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I am having problem trying to prove the following:

Let S and T be bases for a vector space V , and P be the transition matrix from S to T. Suppose that S is orthonormal.

Please prove that T is an orthonormal basis if P is an orthogonal matrix.

After some research online, all I could find was the proof of the converse: if S is an orthornomal basis, then the transition matrix from S to T is orthogonal.

Nevertheless, here is my attempt:

$$ \text{Let } S = \{ u_1 \cdots u_k \}, T = \{ v_1 \cdots v_k \} $$ $$ \text{By defintion, } (u_1 \cdots u_k ) = (v_1 \cdots v_k)P $$

If P is orthogonal, then $P^{T}$ is also orthogonal because column space of P form an orthonormal basis for $ \mathbb{R^n} $.

$\therefore$ By defintion of orthogonal, $ P^{T} = P^{-1} $. Hence $ P ^{-1} $ is also orthogonal.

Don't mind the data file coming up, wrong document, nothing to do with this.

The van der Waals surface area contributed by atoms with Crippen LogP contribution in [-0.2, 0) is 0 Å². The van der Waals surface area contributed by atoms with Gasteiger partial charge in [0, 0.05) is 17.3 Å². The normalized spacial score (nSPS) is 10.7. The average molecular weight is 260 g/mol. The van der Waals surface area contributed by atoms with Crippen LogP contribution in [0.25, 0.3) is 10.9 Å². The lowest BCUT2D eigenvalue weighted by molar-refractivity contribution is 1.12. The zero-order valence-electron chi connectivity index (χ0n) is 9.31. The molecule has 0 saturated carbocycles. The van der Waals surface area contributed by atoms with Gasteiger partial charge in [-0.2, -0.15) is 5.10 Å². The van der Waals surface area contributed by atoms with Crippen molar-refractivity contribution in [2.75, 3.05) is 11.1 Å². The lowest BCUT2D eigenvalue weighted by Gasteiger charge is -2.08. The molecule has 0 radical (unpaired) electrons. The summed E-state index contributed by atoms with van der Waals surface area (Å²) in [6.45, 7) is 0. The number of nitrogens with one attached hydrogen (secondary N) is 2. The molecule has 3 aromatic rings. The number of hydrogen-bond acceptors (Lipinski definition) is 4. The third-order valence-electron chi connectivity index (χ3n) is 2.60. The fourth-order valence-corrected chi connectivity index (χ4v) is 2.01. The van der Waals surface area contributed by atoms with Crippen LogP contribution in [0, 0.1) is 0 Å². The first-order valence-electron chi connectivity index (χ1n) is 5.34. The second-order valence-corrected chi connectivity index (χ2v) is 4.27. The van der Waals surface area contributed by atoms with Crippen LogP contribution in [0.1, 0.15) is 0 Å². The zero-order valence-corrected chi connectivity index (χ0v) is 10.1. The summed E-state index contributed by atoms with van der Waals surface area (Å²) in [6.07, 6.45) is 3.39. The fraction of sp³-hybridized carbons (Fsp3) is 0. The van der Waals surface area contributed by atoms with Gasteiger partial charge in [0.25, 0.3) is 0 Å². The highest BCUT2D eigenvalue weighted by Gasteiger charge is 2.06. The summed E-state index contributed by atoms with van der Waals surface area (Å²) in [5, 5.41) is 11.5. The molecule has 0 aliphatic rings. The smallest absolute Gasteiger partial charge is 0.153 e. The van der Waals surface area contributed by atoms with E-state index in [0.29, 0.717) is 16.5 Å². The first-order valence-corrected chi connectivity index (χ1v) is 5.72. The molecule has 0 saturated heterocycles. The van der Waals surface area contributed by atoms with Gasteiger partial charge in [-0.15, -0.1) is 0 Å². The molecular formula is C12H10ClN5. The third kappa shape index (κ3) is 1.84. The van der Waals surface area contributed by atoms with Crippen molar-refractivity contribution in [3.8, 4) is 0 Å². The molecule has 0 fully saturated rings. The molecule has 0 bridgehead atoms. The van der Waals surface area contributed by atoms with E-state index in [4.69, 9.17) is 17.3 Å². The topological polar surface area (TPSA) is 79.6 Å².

Thus, $(u_1 \cdots u_k )P^{-1} = (v_1 \cdots v_k)$

I think that I just re-proved the converse of the problem. I can't see how to complete the proof in the other direction. Could someone please advise me?

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To make notation simpler, let $\mathcal{S}$ and $\mathcal{T}$ be the bases. Form matrices $S$ and $T$ from the respective basis vectors.

Since $P$ is an orthogonal matrix, we have $$PP^T = P^T P =I.$$

Since $\mathcal{S}$ is an orthonormal basis, $S$ is an orthogonal matrix and $$S S^T = S^T S = I.$$

Using that $P$ is the transition matrix from $S$ to $T$, \begin{align*} T &= PS \\ T^T T &= T^T PS = (PS)^T PS \\ T^T T &= S^T P^T P S = S^T S = I. \end{align*} Similarly, \begin{align*} T &= PS \\ TT^T &= PST^T = PS (PS)^T\\ TT^T &= P SS^T P^T = P^T P = I. \end{align*} Since $T^T T = T T^T = I$, we have that $T$ is an orthogonal matrix. Since $T$ was formed from the basis vectors of $\mathcal{T}$, we have that $\mathcal{T}$ is an orthonormal basis.

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